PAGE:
XXVII, &c. To express ten Xs, or ten tens, tha: is, one unit, of the third order, or one hundred, three marks were used, thus, [. And to avoid the inconvenience of writing seven or eight Xs, the [ was divided, thus [., and the lower part L used to express five Xs, or fifty:

To express ten hundreds, four dashes were used, thus, M. This last was afterwards written in this form C) and sometimes CI), and was then divided, and 1) was used to express five hundreds.

These dashes resemble soine of the letters of the alphabet, and those le ters were afterwards substituted for them.

The I resembles the I; the V resembles the V; the X reseinbles the X., the L resembles the L; the C was substituted for the !; the 1.) resembles the D: and the M resembles the M.

these nine charaeters all numbers whatever may be

expressed.

To express ten, we make use of the first character 1. But to distinguish it from one unit, it is written in a new place, thus 10; the 0, which is called zero or a cipher, being placed on the right. The zero 0 has no value, it is used only to occupy a place, when there is nothing else to be put in that place.

Numbers expressed with the Roman Letters. One

Twenty-five

XXV
Two
II Twenty-six

XXVI
Three
III Twenty-seven

XXVII Four *JIII Twenty-eight

XXVIII Five V Twenty-nine

*XXVIIII Six VI Thirty

XXX
Seven
VII Thirty-one

XXXI
Eight
VIII Thirty-two

XXXII,&c Nine *VIII Forty

*XXXX Ten

X Fifty
Eleven

XI
Sixty

LX
Twelve
XII Seventy

LXX
Thirteen
XIII Eighty

LXXX Fourteen *XIII Ninety

*LXXXX Fifteen XV One hundred

C
Sixteen
XVI Two hundred

CC
Seventeen
XVII Three hundred

CCC
Eighteen
XVIII Four hundred

СССС Nineteen *XVIIII Five hundred

D
Twenty
XX Six hundred

DC
Twenty-one
XXI Seven hundred

DCC
Twenty-two
XXII Eight hundred

DCCC
Twenty-three
XXII Ninc hundred

DCCCC Twenty-four *XXIII (One thousand

M One thousand, eight hundred, and twenty-six MDCCCXXVI

A man has a carriage worth seven hundred and sixty-eight dollars, and two horses, one worth two hundred and seventy-three dollars, and the other worth two hundred and forty-seven dollars; how many dollars are the whole worth? These numbers may be written as follows:

Operation.
DCCLXVIII dolls. To add these numbers together it is easy

CCLXXIII dolls. to see that it will be the most convenient to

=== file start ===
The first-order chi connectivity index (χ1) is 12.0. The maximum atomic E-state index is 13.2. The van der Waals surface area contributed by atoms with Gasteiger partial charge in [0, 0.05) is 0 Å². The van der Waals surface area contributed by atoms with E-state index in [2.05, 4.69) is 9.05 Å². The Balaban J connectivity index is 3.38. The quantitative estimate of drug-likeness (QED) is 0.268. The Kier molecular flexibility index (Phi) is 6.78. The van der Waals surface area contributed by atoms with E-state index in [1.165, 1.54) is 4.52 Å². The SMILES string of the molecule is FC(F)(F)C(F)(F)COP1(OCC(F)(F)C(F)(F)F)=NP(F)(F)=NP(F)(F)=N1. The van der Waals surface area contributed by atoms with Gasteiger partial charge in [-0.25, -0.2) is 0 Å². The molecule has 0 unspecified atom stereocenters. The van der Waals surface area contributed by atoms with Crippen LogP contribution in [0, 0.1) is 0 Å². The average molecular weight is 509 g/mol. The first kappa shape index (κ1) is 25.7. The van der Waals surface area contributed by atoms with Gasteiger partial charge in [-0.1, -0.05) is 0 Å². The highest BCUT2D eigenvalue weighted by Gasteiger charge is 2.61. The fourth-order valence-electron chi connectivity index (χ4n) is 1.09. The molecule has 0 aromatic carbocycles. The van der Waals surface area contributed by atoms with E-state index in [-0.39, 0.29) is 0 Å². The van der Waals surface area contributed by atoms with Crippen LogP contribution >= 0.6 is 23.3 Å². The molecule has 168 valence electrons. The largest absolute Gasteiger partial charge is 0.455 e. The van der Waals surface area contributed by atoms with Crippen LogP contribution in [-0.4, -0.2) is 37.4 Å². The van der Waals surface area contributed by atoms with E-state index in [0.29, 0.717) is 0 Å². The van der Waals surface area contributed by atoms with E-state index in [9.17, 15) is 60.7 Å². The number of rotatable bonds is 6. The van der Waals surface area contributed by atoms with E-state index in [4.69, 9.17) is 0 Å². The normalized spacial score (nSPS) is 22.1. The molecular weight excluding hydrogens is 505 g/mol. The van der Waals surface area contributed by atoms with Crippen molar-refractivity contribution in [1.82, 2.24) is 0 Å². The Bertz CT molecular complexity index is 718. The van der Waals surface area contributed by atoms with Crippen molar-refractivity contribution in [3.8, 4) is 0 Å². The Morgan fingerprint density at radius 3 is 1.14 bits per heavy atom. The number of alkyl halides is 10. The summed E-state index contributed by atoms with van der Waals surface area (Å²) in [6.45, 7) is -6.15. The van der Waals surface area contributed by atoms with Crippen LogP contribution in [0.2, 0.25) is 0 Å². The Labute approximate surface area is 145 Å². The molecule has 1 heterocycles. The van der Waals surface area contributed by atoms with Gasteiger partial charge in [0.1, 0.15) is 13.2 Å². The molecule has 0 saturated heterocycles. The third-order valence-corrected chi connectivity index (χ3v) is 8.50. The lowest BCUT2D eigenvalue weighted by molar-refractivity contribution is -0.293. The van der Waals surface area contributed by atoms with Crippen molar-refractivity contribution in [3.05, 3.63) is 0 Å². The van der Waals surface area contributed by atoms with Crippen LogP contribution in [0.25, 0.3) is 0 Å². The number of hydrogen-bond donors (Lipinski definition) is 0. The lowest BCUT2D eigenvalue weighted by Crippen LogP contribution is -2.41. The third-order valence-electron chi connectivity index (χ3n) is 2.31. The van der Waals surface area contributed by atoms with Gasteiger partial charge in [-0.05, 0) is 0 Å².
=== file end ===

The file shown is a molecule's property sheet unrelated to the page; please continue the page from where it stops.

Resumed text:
CCXXXXVII dolls. commence on the right, and count the Is

first. Wa find eight of them, which we MCCLXXXVIII dolls. should write thus VIII, but observing that

It is usual to write four IV, instead of IIII, and nine IX, instead of VIIII, and forty XL, instead of XXXX, and ninety XC, instead of LXXXX, &c. in which a small character before a large, lakes out its value from the large. This is more convenient when no calculation is to be made. But when they are to be used in calculation, the method given in the text is best.

Eleven is written ilus, 11, with two 13. The I on the left expresses one ten; and the one on the right expresses one unit, or one added to ten. Twelve is written 12; the I on the left signifies one ten, and the 2 on the right signifies two unius, and the whole is properly read ten and two. there are more V's wo set down only III, reserving the V and counting. it with the other Vs. Counting the Vs we find two, and the one which we reserved mukes three. Three Vs are equivalent to one X and one V. We write the V and reserve the X. Counting the Xs, we find seven of them, and the one which was reserved makes eight. Eight Xs are equivalent to LXXX. We write the three Xs and reserve the l.. Counting the Ls, we find two of them, and the one which was reserved makes three. Three Ls are equivalent to CL. We write the L and reserve the C. Counting the Cs, we find six of iheni, and the one which was reserved makes seven. Seven Cs are equivalent to DCC. We write the CC and reserve the D. Counting the Ds we find one, and the one which was reserved makes two. Two Ds are equivalent to M. The whole sum therefore is MCCLXXXVIII dollars.

The general rule for addition, therefore is, to begin with the characiers which express the lowest numbers and count all of each kind together without regard to their value, orly observing that five Is make one V, and that (100 V's make one X, and that five Xs inake one L, &c., and seiting them down accordingly.

A man having one hundred and seventy-eight dollars, paid away seventy-nine dollars for a horse; how many liad he left ?"

Operation,
CLXXVIII dolls. To perform this operation we begin at the
LXXVIIII dolls. right hand, and take the Is from the Is, tho

Vs from the Vs, &c. But a difficulty imme LXXXXVIIII dolls.'diately occurs, for we cannot take IIIl from III ; it is necessary therefore to take tlie IIII from VIII, that is, from IIIIIIII, which leaves lili; these we set down. Since we have used the V in the upper line, it will be necessary to take the V in the lower line from one of the Xs, that is from . V from VV, leaves V, which we set down. Having used one of the Xs, there is but one left. We cannot take X.X from X, we must therefore use the L, which is equivalent to five Xs, which, added to the one X, make XXXXXX; from these we také XX and there remain XXXX, which we set down. Since the L in the upper line is already used, it is necessary to take the L in the lower line from the C which is equivalent to LL; one L taken from these, leaves L, which we set down. The whole remainder iherefore is LXXXXVII]I dolls.

Hence the general rule for taking one number from another, expressed by the Roman characters, is, to begin with the characters expressing the lowest numbers, and take those of the same kind from each other, when practicable, but if any of the numbers to be subtracted exceed those from ichich they are to be taken, r character of the next highest order must be taken, kind reduced to the order required, and joined with the others from which the subtraction is to be made.

This process is called salvraction